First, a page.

If so, it may be right in front of you, as it was for Paul and Morris Secon in 1949.
One day Morris’ wife came home from a yard sale with several stoneware pieces created by well-known designer Glidden Parker. Those pieces should have been very expensive but she paid just a dollar for each one. How did this happen?
Bewildered, Morris spoke with Mr. Parker and learned he had three barns full of “platters, plates, pitchers, cups and saucers” and other merchandise he couldn’t sell to his upscale retailer clients because all of it was flawed.
A nick, a crack, or any other slight imperfection and as beautiful as it otherwise was it languished unsold in those barns.
As Morris thought about it, it occurred to him: Buy the inventory at a huge discount, acknowledge the imperfections, and sell it well below retail to the public.
Everybody would win. Mr. Parker could turn his inventory into cash and clear out his barns. Morris and Paul could open a store and potentially make a great deal of money. And shoppers willing to accept slightly flawed Glidden Parker pottery could buy it at big discounts.
The Secon brothers purchased 2,500 stoneware pieces for just $2,500 and they rented a store in a modest area of Manhattan for only $35 a month. Each week, Paul or Morris would load a family station wagon with Mr. Parker’s flawed or discontinued pottery and drive it to their store.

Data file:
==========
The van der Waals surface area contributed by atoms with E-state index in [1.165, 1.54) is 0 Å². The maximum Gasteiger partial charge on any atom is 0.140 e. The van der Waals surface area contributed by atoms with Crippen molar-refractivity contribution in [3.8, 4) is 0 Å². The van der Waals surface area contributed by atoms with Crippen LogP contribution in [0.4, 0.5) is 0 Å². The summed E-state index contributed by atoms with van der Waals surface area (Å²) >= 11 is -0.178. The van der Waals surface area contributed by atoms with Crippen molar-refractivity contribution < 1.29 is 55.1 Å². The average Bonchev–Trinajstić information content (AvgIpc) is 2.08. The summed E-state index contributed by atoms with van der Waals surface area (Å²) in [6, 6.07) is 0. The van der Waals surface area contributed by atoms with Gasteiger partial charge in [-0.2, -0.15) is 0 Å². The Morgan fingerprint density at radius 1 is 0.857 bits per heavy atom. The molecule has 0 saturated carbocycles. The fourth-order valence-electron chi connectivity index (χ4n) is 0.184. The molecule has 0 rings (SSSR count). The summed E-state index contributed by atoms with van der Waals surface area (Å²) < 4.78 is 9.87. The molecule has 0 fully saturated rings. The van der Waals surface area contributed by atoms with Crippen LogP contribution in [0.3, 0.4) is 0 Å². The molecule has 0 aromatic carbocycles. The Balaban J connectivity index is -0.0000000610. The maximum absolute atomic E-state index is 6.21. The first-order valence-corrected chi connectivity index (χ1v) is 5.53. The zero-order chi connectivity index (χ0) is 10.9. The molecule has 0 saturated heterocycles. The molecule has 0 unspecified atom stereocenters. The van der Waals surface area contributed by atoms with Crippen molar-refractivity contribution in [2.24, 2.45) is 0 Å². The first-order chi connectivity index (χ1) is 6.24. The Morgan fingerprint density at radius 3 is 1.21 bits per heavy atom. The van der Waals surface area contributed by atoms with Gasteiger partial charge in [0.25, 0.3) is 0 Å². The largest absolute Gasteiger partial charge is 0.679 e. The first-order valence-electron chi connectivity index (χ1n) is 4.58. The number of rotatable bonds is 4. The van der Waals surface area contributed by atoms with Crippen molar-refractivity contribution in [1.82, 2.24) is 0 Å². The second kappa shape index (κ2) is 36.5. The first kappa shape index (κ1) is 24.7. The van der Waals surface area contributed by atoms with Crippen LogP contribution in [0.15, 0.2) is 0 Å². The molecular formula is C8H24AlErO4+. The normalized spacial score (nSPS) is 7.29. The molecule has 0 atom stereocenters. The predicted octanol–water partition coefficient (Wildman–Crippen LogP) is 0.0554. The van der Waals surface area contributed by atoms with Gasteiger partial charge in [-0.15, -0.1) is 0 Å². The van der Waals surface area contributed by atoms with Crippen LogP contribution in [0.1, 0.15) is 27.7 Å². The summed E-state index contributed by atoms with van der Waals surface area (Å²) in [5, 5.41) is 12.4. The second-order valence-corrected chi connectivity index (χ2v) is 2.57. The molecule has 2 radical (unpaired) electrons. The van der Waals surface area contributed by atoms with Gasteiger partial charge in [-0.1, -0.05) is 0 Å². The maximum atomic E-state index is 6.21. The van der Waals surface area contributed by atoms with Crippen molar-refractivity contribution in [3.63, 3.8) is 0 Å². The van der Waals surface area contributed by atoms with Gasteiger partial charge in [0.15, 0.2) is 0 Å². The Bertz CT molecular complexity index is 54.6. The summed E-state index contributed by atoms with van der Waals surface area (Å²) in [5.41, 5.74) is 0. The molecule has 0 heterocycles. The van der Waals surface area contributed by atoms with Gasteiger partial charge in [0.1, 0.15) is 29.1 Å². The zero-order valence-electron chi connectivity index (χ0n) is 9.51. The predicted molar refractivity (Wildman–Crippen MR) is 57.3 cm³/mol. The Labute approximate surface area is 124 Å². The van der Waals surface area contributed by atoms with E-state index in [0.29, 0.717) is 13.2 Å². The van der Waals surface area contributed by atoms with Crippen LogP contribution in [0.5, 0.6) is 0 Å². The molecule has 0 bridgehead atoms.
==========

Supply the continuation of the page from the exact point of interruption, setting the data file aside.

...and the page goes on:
Being on a very low budget, the Secon brothers had no racks or shelving to display the pottery. It was stacked on crates. But then as now, the public loves a great bargain and their store became successful.
What is the name of their store? One you probably know well, the Pottery Barn. And this is how it began.
Today the Williams-Sonoma owned store chain has 197 stores in the United States and Canada.
So if you’re trying to think of a good business idea, look around you. Is there something someone else is stuck with that you could turn into cash? Or perhaps something they manufacture well but don’t enjoy the sales process, and would love for you to handle it for them?
If you can write a small check as the Secon brothers did, and rent a tiny storefront or office, you could be off and running. Today, you would likely setup a website as well and for a miniscule fee of about 10 cents a click, a search engine like AOL, Google, MSN or Yahoo could display your product to prospective buyers all over the U.S. or even all over the world.